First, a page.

As the PEW survey shows, college educated households are less likely to be negatively financially impacted by the pandemic than low-wage and middle-class households who have a higher likelihood to lack the savings and resources to financially survive the pandemic if they become unemployed, with many continuing to remain unemployed after its end.  

The post-pandemic out-of-home entertainment landscape is sure to be completely different. There will be less competition, but at the same time the demand will be less and slow to grow. With some permanent reset to consumers’ entertainment habits of relying more on at-home entertainment options and the loss of large segments of low-wage and middle class consumers, demand for out-of-home entertainment may never return to pre-pandemic levels. Whether supply and demand will be in balance will depend a lot on how many LBEs survive to operate on the other side of the pandemic and how fast and to what degree consumer demand returns.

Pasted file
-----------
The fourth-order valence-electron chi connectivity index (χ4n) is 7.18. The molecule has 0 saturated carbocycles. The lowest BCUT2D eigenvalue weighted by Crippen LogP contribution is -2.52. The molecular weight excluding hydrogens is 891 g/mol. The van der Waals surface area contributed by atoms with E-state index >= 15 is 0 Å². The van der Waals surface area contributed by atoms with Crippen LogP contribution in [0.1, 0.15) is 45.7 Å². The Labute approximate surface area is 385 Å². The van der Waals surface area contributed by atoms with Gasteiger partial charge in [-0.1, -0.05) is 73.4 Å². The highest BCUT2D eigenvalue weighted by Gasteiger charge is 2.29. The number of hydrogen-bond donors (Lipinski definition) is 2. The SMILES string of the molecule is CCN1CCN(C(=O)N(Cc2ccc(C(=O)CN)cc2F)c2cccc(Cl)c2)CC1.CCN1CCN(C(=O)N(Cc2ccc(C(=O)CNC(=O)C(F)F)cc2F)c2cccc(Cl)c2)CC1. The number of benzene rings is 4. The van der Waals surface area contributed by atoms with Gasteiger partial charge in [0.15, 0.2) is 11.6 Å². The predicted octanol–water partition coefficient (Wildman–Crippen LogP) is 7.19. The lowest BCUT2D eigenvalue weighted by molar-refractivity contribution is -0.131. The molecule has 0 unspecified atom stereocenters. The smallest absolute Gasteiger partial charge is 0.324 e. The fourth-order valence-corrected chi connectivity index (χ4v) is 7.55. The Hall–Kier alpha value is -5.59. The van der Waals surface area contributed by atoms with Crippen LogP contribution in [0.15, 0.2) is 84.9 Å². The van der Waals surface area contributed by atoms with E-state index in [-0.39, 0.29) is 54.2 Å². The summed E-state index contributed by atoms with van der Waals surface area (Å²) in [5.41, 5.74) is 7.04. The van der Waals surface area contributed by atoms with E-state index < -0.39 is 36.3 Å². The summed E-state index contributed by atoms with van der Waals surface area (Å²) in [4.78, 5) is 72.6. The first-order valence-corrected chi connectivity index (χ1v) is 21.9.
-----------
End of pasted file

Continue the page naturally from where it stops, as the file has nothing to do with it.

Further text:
It is possible that outdoor venues may recover faster than indoor ones, as with continuing health concerns, consumers may consider outdoor environments safer health-wise than the confined and more tightly crowded indoor ones. Those venues could include agritainment/agritourism, theme parks, adventure parks and outdoor attractions such as miniature golf. 

There will be a new normal for LBEs on the other side of the pandemic, and it will be very different than the normal we had just a month ago. 

About Randy White

Randy White is CEO and co-founder of the White Hutchinson Leisure & Learning Group. The 31-year-old company, with offices in Kansas City, Missouri, has worked for over 600 clients in 37 countries throughout the world. Projects the company has designed and produced have won seventeen 1st place awards. Randy is considered to be one of the world's foremost authorities on feasibility, brand development, design and production of leisure experience destinations including entertainment, eatertainment, edutainment, agritainment/agritourism, play and leisure facilities.